Something beginning with ‘Green’.
He’s no bigger than the size of my thumb (no, I don’t have huge hands), and he is so cute. He’s taken up residence on the leaves of my frangipani tree, a perfectly camouflaged location. I almost didn’t see him and in fact, we forgot he was there when we repotted the tree.
We’d all but turned the tree upside down, rolling it around on the ground, squashing the pot it was in in an attempt to loosen the roots and soil and remove it from its ‘all too small’ container. Finally, we stood it back upright, yanked it out, plonked it into the new pot, gave it a good drink of water and stood back admiring how lovely it looked in the new pot. I felt a pang of sadness two hours later when I remembered the little
I felt a pang of sadness two hours later when I remembered the little green tree frog. Panic ensued – what had we done? I rushed out to look at the leaves, desperate to see those gorgeous golden eyes looking back at me.
There he was, asleep beneath the canopy created by an overhead leaf.
– ⋅ o ♥ o ⋅ –
He made me think of another green tree frog we loved once – half a lifetime ago – when our girls were little and we lived in Townsville*. This frog though wasn’t a juvenile. He was a fully grow adult, large enough to almost fill a breakfast bowl and he lived amid the greenery beneath the pergola just outside the dining room door. Perhaps due to his size, he was, in fact, a she as females can grow to be larger than males. She came inside the house once and was none too happy with me shooing her out with the broom.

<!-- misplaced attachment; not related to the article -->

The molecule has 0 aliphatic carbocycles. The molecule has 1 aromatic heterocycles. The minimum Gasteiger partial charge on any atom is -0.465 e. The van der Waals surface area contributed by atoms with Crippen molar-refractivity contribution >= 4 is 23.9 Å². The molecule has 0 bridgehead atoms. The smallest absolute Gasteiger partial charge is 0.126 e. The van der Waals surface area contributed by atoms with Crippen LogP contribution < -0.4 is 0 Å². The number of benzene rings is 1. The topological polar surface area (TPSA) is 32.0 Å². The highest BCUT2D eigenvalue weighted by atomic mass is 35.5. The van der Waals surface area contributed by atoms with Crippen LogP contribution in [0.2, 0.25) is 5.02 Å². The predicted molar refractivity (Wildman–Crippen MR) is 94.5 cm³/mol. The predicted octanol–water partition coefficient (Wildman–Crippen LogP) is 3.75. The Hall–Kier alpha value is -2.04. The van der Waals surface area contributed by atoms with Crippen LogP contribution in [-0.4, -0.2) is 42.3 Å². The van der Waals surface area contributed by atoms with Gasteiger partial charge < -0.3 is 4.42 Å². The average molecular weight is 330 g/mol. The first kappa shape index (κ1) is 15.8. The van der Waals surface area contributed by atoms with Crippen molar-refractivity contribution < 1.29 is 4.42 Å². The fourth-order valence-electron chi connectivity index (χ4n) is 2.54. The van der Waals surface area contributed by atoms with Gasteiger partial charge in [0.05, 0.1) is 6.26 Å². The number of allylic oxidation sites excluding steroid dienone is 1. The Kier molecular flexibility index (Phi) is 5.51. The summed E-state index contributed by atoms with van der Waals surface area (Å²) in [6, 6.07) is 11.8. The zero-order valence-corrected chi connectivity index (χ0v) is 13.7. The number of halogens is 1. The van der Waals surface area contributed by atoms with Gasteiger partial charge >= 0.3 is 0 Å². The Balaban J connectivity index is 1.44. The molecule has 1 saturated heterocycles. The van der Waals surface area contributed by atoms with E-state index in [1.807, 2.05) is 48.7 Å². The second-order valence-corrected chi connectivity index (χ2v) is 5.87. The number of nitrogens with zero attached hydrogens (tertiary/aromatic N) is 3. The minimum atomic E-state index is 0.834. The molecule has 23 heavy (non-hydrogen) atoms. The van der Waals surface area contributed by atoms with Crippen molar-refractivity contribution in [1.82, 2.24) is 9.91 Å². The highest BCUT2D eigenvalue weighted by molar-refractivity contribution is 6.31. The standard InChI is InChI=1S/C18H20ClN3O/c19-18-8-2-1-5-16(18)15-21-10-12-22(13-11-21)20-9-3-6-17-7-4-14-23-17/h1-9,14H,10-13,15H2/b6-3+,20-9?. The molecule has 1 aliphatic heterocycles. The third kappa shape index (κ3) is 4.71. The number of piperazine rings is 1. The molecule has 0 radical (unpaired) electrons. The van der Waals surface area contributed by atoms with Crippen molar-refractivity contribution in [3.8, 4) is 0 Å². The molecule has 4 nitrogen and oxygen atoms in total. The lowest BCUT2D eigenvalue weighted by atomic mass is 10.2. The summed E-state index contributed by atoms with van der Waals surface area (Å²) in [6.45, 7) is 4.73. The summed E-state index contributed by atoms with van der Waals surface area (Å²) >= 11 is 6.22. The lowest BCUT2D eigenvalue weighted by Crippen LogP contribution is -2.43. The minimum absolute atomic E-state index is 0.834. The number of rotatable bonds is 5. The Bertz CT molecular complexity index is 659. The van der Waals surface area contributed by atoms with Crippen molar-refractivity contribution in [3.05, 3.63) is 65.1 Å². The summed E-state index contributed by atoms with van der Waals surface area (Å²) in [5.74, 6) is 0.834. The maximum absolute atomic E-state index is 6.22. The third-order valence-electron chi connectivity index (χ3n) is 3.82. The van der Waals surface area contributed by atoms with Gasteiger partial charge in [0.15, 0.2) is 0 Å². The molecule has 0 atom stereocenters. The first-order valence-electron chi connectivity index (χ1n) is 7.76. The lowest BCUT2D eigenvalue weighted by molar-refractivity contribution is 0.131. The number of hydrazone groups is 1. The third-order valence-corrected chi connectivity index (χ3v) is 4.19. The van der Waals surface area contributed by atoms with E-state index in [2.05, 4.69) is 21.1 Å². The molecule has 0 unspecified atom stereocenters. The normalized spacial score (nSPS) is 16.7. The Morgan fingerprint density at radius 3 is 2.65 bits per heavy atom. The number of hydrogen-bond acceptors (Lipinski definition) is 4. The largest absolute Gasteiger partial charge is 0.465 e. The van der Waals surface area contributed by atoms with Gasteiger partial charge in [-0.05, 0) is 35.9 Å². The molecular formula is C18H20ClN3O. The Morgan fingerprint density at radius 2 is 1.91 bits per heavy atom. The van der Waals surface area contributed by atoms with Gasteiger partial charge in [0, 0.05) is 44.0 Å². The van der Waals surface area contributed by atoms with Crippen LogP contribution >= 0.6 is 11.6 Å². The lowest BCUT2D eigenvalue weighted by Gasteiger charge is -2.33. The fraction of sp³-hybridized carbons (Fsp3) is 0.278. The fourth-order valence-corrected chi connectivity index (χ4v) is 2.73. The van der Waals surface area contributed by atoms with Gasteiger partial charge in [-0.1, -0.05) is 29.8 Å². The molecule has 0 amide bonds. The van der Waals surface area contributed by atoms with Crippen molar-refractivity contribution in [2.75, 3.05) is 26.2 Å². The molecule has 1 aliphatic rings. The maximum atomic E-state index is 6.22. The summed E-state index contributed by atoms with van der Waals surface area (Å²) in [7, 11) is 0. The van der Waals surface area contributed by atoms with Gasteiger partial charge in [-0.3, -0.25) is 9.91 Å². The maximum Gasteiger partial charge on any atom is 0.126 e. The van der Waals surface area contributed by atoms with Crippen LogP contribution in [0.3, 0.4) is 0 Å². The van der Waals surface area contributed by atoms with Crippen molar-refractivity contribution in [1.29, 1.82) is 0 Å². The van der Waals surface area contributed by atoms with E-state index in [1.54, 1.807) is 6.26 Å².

She kept the insects at bay and sang non-stop whenever it rained. We loved her and so did our girls, so much so, that when we bought our first house, we didn’t have the heart to leave her where she was in the backyard of that rental property and therefore, we took her with us. Our first home had more greenery under a much larger pergola where a little bridge crossed a water feature. We thought she’d love that area, and we were right – she did.
Sadly though, when we sold that house and moved to Brisbane, we left her behind. Having introduced her to the new owners, we hoped they’d love her as much as we had.
Perhaps now we have a new green tree frog to call our pet. I hope certainly hope so.
* At the time, green tree frogs were not common in Townsville due to the ever-expanding population of the cane toad – a species of toad that became an absolute pest after being introduced in 1953 to control destructive beetles in North Queensland’s sugarcane crops – so it was a delight to have one (a rather large, old one) as a ‘pet’.